Right now, Keyboard Kommander is targeted toward highly-technical audiences that already know how to play typing simulators and can jump right in to play. I collected pages of feedback to help me build out the Story Mode, a tutorial campaign which will teach people the gameplay mechanics in a non-trivial way. We don’t want to make it boring for action-oriented players interested in a narrative diversion from the “Arcade Mode.” I’m spearheading this mode to help guide the players through all aspects of the game in a way that is flexible, respectful, and adaptable for people of all technical abilities.
This event really showed me the potential that William’s game has for good.
It was great seeing so many people enjoy the game! Even people that weren’t interested in typing tutors stopped on by, checked it out, and gave input that could make not just the game, but the story mode, better. We’re already planning for our next event. Until then, we’re resting up, bug-fixing, playtesting, and adding in features from the feedback we received. We have plenty of good ideas in the works, so stop over and check ’em out!
 Quite a few people told me that if they had this game instead of Mario Teaches Typing as a kid, they would have been more interested in practicing typing. Someone had mentioned it looked like GTA2, I paused, laughed, William approved the use of that phrasing, and BAM!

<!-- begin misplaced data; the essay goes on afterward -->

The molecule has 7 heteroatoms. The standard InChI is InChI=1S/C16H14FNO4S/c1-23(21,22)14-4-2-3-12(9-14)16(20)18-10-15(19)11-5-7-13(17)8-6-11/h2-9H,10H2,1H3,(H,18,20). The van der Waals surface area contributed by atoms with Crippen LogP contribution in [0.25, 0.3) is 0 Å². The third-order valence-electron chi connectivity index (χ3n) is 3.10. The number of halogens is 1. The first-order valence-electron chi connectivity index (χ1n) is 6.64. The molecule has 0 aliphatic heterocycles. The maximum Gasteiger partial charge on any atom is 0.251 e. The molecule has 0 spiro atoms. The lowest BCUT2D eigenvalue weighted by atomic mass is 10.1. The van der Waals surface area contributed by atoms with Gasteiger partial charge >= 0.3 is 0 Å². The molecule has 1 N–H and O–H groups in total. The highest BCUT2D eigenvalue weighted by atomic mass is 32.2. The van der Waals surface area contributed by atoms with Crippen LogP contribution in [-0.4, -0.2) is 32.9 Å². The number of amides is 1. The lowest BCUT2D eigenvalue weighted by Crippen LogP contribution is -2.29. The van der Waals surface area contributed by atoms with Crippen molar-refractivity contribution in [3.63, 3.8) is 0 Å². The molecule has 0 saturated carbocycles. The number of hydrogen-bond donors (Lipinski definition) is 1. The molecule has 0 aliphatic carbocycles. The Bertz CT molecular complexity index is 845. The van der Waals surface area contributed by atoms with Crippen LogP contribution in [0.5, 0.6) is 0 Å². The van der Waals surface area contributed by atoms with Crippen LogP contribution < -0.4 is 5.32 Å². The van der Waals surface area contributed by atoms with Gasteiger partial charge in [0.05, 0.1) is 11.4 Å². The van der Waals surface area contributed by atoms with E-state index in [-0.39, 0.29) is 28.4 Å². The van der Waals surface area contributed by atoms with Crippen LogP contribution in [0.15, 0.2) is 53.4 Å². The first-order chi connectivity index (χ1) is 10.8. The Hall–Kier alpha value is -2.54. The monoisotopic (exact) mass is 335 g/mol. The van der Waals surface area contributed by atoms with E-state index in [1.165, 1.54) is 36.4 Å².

|Sources: My convention experiences, both as an attendee and now as a presenting attendant.|
|Inspirations: Post-convention hype! Normally, I only keep it to one post per day, but I wanted to get this in as soon as possible to capture that hype. I may start to do this more often. Along with the regularly scheduled content at 7 AM, I’d think 7 PM would work as a nice contrast. I’m not prolific enough for twice-daily content.|
|Related: Other Keyboard Kommander content.|
|Photos: [Professional photos (are available soon)]
 Our booth, medium shot
 Wintermoor Tactics Club booth
 Nectar Vector booth
 Thousand Threads booth
 Preparation: My logo interpretation
 Preparation: Our booth setup
 Our booth, far shot
 Our booth, low shot
Note: The green smile boxes, also my current logo, are used to censor people’s faces that I didn’t directly know, out of respect.
|Written On: September 3rd [3 hours]|
|Last Edited: September 7th [map]|